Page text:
The IIA works to keep internal auditors up to date on traditional risks, such as misuse of funds and embezzlement, and a growing number of threats emerging from technology, social media, climate change, politics, evolving social norms and other factors. The organization also works to elevate the profile of internal auditors in their role as stewards of good governance through training, certification and advocacy efforts.
It is not an easy task. When people outside the profession hear the phrase “internal audit,” they tend to think of people working in static jobs in a back office examining financial records, Chambers said. Today’s internal audit is so much more.
“We have an incredibly important mission here,” Chambers said. “We know we’re serving the profession, but we also feel like we’re serving a higher mission. Trust is such a rare commodity in the world today. We feel like we are the beacons for building trust in organizations. We shine light on ways for internal auditors to serve their organizations and foster trust, whether it’s in government or the corporate sector.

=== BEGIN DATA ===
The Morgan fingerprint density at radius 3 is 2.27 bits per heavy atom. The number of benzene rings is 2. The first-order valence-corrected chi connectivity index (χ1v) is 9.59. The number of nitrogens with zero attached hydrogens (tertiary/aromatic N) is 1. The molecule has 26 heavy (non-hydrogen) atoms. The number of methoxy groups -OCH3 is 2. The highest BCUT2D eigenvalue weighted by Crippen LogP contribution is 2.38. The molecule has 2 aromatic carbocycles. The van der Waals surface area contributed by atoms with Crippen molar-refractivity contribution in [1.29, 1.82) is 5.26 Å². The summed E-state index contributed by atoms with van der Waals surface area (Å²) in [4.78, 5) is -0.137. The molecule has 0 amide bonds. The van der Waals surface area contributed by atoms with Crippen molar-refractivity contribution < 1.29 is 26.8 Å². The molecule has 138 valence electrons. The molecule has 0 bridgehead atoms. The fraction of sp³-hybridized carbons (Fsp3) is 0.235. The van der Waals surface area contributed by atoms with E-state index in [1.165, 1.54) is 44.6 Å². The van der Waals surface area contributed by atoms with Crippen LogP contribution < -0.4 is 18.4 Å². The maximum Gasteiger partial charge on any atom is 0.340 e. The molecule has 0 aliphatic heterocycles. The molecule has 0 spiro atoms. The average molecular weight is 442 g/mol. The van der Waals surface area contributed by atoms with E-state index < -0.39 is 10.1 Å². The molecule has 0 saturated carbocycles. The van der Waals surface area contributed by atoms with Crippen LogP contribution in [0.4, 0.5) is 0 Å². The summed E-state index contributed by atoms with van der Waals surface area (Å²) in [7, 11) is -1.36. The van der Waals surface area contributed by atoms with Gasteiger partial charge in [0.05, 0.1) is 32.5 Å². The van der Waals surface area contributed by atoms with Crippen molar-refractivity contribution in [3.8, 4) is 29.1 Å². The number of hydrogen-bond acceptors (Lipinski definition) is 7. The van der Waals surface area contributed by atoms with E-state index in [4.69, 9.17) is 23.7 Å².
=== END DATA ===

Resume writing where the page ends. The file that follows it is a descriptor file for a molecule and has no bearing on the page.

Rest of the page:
“Almost every publicly traded company in this country has an internal audit function. Those internal auditors are working every day behind the scenes to make sure the risks are managed in the company, that it’s well-controlled and there’s no fraud or corruption.”
A Big Move